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Old 12-11-2012, 12:11 AM
 
10,359 posts, read 8,467,795 times
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An interesting article in The Atlantic points out that "virtually every major city (100,000-plus population) in the United States of America has a different outlook from the less populous areas that are closest to it. "

Below an electoral map showing that democrats dominate in cities and republicans in non-cities. What do you think?



Red State, Blue City: How the Urban-Rural Divide Is Splitting America - Josh Kron - The Atlantic
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Old 12-11-2012, 12:32 AM
 
Location: Saudi Arabia
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I believe it was in the election with Bush and Kerry, Bush won 39 of the 44 counties in Washington state but handily lost the state due to the overwheliming support in King, Snohomish, Pierce, Clark....the most populated counties.

Not exactly sure why this is the case...among possible reasons are cities tend to attract people that are more liberal such as minority groups, gays, pleasure seekers, single women...and people that aren't in these groupls are still affected by the liberal think groups that are prevalent in the cities including teh liberal media that predominates in the cities.
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Old 12-11-2012, 05:33 AM
 
Location: Beavercreek, OH
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Hi ellemint--

Definitely the former: liberals move to cities. They talk on and on about "diversity" of culture, of people, of activities, etc. in the cities - but they are sorely lacking in one thing: diversity of ideas.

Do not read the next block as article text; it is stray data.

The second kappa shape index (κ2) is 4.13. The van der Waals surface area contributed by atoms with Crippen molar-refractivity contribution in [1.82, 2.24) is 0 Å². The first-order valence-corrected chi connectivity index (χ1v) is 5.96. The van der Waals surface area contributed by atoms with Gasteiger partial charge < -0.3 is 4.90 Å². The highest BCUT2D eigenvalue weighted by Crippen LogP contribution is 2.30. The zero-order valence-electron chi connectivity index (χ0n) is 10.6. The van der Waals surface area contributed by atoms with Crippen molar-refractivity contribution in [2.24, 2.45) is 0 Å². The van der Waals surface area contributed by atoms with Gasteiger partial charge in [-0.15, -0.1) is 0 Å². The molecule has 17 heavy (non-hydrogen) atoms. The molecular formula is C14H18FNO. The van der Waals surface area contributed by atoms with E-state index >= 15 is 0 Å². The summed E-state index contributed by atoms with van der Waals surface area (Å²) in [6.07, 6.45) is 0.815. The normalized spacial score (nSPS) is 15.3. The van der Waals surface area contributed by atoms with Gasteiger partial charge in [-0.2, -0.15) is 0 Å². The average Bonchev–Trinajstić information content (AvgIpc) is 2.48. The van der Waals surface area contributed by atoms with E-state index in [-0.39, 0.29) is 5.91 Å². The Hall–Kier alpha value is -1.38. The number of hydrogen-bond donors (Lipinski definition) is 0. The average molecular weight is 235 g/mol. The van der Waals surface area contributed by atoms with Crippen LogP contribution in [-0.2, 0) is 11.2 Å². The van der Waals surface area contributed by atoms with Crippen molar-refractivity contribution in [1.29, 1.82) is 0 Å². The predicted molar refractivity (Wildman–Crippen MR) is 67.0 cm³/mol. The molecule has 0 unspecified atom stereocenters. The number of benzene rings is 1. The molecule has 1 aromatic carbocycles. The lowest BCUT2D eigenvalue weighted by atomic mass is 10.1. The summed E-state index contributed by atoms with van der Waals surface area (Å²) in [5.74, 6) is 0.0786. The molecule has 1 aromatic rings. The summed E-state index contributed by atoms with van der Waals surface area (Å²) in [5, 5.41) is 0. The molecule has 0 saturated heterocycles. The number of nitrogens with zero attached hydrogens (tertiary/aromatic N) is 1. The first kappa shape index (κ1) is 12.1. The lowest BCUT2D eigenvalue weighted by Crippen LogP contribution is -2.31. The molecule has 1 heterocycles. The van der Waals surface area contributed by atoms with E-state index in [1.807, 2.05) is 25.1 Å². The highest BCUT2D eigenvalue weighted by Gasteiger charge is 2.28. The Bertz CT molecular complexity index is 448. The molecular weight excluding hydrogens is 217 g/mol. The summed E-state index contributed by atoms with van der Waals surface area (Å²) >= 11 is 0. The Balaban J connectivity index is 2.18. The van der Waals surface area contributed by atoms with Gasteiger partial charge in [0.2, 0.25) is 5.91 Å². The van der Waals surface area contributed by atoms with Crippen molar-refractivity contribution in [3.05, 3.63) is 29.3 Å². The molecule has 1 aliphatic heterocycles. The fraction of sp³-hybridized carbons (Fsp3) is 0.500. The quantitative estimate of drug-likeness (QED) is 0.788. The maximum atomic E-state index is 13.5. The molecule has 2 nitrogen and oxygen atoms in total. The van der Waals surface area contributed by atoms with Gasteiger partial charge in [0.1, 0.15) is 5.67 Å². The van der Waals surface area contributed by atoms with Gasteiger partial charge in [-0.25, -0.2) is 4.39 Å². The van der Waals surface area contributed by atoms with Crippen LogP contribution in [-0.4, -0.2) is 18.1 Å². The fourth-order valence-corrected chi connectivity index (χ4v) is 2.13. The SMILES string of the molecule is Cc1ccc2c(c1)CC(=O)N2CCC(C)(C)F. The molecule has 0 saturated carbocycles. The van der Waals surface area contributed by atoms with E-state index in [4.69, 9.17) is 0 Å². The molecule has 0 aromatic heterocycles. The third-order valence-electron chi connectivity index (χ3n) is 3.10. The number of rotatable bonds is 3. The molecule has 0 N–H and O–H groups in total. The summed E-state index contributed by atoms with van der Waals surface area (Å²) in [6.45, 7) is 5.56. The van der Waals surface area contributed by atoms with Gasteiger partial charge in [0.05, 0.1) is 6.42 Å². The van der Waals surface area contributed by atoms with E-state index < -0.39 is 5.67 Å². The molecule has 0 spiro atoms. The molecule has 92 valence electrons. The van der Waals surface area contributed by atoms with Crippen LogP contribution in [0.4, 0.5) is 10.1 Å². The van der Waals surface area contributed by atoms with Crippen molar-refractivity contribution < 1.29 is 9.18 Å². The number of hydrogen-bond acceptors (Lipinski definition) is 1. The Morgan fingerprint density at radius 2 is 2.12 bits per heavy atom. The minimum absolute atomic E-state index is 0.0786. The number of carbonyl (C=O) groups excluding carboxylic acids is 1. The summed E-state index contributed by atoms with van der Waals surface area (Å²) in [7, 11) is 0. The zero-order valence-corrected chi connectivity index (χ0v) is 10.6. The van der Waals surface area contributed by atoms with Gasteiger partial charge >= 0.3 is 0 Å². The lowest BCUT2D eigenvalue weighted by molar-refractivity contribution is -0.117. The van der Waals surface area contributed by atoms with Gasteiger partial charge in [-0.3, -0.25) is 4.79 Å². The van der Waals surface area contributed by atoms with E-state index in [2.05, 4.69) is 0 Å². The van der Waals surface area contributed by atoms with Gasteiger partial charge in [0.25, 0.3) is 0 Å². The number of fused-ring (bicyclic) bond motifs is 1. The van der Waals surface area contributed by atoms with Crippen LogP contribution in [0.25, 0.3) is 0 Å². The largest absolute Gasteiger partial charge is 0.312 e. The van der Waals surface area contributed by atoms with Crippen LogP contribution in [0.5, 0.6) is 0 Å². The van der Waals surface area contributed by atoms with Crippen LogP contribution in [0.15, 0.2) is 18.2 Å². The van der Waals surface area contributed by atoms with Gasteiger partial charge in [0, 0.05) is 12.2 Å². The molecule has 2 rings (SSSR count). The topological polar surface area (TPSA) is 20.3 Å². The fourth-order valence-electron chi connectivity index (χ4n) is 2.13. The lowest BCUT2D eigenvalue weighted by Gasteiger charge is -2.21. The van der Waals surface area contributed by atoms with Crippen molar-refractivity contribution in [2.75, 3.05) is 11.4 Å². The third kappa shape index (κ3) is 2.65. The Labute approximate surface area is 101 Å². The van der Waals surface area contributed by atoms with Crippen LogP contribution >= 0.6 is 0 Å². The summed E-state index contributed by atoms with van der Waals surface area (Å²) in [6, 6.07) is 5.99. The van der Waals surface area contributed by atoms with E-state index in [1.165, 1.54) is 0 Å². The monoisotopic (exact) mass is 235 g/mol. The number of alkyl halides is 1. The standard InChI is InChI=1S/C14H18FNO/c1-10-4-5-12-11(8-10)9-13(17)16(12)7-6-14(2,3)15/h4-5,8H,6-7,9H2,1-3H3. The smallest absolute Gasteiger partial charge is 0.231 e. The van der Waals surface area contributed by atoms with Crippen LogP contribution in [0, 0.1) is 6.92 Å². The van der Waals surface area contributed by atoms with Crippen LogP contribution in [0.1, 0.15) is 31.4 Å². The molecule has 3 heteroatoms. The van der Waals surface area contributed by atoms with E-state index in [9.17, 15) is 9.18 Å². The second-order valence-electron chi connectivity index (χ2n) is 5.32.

Even more so than liberals who complain about how people move to gated suburbs to avoid city crime, race, etc., liberals cluster in like-minded areas more so than any conservatives I'm aware of. Even the most conservative areas won't vote more than 80% conservative. I could name area after area that is 95% or more liberal, however.
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Old 12-11-2012, 06:13 AM
 
Location: NYC
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Quote:
Originally Posted by hensleya1 View Post
Hi ellemint--

Definitely the former: liberals move to cities. They talk on and on about "diversity" of culture, of people, of activities, etc. in the cities - but they are sorely lacking in one thing: diversity of ideas.

.
Liberals are more educated than cons. Jobs that attract higher educated persons are located in metro areas, not in west Texas. End of story as far as liberals moving to places.

Now, as for Democrats (while all republicans are conservatives, not all democrats are especially liberal), since lots of US cities have high minority populations, obviously the Dems would be well reperesented there.

I mean, come on: 88% of Mitt's votes came from whites. Obviously not going to see a lot of cities like Baltimore voting rep.
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Old 12-11-2012, 08:17 AM
 
Location: Thunder Bay, ON
2,703 posts, read 3,999,792 times
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Quote:
Originally Posted by hensleya1 View Post
Hi ellemint--

Definitely the former: liberals move to cities. They talk on and on about "diversity" of culture, of people, of activities, etc. in the cities - but they are sorely lacking in one thing: diversity of ideas.

Even more so than liberals who complain about how people move to gated suburbs to avoid city crime, race, etc., liberals cluster in like-minded areas more so than any conservatives I'm aware of. Even the most conservative areas won't vote more than 80% conservative. I could name area after area that is 95% or more liberal, however.
I think it might be oversimplifying to say that a place that voted 80% for Obama is 80% liberal though. New York voted overwhelmingly for Obama, but they still elected Michael Bloomberg as their mayor.